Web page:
I truly do not know what I would do with them. It's not like they would be worth anything when you get datasets of millions of images, tagged and everything for free.

4. You'd need fast upload speeds

With AutoCropper, you can upload a batch of 10 scans at once (or 25 if you purchase a lifetime license!). Let's say each scan is around 20 megabytes. That would require some very fast upload speeds to secretly send 200 megabytes of image data to a server. You'd also be able to see this upload very clearly in your browser's developer tools. Learn more about how to see outgoing network requests to see for yourself.

In 2023, the average person's internet upload speed is 8.5 megabits per second, or about 1 megabyte per second. Uploading your scans to some secret server in this example would take about 3 minutes, and require you to stay on AutoCropper that entire time, which is very unlikely.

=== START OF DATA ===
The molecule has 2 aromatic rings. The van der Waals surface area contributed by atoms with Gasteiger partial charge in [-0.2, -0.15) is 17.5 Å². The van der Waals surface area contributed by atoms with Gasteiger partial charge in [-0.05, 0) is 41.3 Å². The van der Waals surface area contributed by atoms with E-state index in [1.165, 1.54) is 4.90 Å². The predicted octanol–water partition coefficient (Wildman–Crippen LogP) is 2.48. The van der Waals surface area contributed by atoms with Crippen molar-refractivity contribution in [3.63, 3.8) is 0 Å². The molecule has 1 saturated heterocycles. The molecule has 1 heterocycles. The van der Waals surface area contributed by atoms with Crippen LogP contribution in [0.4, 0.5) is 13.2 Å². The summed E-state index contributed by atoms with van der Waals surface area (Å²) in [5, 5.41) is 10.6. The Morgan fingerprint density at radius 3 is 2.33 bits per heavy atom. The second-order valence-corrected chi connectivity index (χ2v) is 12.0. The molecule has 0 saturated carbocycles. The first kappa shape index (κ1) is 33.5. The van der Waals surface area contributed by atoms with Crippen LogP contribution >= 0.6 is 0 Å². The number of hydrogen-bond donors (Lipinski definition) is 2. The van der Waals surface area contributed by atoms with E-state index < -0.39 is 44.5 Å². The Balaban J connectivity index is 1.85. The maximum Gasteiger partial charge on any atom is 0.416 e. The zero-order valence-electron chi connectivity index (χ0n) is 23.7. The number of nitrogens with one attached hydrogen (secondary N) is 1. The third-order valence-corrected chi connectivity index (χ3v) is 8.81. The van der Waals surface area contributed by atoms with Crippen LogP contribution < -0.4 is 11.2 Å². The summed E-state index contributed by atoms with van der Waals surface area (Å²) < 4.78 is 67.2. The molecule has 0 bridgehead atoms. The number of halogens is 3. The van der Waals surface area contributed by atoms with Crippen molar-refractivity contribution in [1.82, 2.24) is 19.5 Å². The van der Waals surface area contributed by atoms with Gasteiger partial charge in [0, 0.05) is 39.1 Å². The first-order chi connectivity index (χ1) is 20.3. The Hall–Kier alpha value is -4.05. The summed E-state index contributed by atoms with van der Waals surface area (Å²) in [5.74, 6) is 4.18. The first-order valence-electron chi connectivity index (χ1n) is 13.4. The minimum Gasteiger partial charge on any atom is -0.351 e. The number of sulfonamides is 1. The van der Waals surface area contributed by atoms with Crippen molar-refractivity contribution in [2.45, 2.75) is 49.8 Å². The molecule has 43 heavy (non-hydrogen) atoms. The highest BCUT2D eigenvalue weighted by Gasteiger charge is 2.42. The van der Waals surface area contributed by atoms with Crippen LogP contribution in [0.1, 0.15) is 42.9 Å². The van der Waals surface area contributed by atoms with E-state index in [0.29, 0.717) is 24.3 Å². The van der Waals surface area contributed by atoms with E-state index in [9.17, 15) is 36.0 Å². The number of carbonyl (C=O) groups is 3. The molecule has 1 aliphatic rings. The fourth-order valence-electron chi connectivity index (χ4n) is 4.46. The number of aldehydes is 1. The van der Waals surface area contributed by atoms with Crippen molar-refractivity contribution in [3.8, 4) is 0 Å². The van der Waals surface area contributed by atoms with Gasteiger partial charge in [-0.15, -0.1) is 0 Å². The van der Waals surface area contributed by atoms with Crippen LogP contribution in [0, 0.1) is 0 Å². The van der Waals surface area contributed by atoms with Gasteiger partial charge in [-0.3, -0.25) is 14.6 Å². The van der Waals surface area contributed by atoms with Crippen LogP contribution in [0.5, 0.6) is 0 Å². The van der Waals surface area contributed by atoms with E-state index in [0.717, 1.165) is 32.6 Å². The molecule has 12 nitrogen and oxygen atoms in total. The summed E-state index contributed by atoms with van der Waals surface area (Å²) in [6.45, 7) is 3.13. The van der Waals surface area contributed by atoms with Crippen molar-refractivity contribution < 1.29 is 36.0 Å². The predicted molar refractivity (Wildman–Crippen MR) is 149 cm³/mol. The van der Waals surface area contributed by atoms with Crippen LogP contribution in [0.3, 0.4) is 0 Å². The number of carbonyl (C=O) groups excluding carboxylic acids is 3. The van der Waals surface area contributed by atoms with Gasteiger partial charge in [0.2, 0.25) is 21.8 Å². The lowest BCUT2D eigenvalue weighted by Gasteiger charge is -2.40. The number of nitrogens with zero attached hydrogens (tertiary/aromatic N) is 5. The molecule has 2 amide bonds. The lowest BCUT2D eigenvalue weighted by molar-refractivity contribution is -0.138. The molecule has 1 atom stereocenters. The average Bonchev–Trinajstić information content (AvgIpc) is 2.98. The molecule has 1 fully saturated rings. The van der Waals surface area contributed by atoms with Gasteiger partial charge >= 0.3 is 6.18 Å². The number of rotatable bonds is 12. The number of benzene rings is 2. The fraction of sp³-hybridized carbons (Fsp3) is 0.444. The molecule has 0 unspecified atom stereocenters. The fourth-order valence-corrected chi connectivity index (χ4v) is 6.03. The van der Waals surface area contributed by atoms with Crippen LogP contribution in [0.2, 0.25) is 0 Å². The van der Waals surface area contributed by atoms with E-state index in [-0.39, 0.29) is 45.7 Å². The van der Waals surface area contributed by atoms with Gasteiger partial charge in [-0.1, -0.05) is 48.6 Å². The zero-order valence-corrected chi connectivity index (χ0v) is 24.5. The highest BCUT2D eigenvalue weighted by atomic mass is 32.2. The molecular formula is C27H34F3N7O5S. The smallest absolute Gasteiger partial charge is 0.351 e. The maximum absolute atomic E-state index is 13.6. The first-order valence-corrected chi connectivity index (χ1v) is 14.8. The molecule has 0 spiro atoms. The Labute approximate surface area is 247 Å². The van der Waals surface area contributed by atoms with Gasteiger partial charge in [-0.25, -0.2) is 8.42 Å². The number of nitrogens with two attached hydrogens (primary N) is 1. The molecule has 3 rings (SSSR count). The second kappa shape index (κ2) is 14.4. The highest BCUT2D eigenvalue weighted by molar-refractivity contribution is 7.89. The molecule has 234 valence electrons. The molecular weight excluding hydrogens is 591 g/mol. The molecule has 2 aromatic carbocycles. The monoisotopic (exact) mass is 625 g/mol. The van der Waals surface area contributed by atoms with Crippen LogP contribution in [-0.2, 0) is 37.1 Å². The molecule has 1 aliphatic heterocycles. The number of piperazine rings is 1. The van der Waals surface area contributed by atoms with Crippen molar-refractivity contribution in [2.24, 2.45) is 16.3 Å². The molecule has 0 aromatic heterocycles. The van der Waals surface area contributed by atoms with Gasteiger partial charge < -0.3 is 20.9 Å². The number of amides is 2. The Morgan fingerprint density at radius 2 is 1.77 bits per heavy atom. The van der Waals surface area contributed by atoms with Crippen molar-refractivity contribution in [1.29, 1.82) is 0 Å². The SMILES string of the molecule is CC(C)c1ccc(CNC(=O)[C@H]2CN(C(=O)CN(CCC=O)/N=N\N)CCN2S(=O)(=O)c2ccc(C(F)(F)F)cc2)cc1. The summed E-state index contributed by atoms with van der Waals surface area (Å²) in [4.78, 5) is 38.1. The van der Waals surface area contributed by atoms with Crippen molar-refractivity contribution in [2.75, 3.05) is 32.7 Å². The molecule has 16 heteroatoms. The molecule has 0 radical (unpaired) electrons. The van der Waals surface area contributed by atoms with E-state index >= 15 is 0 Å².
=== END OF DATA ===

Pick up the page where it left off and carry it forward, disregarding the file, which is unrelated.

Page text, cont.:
Luckily as I have explained, AutoCropper is very fast. Your 10 scan 200 megabyte batch upload will be processed and ready for review in about 5 to 10 seconds. Unless you stick around for an additional 5 minutes, I don't think there is a way for me to secretly upload your scans in the background. Either way, AutoCropper does not save or store your uploads anywhere. You can inspect the network tab in your browser to see the outgoing requests and their sizes.

5. It would be really weird

Last but not least and this one is the most important - it would be really weird to store your scans, and also probably illegal. Even weirder especially after having written all of this content trying to prove you otherwise.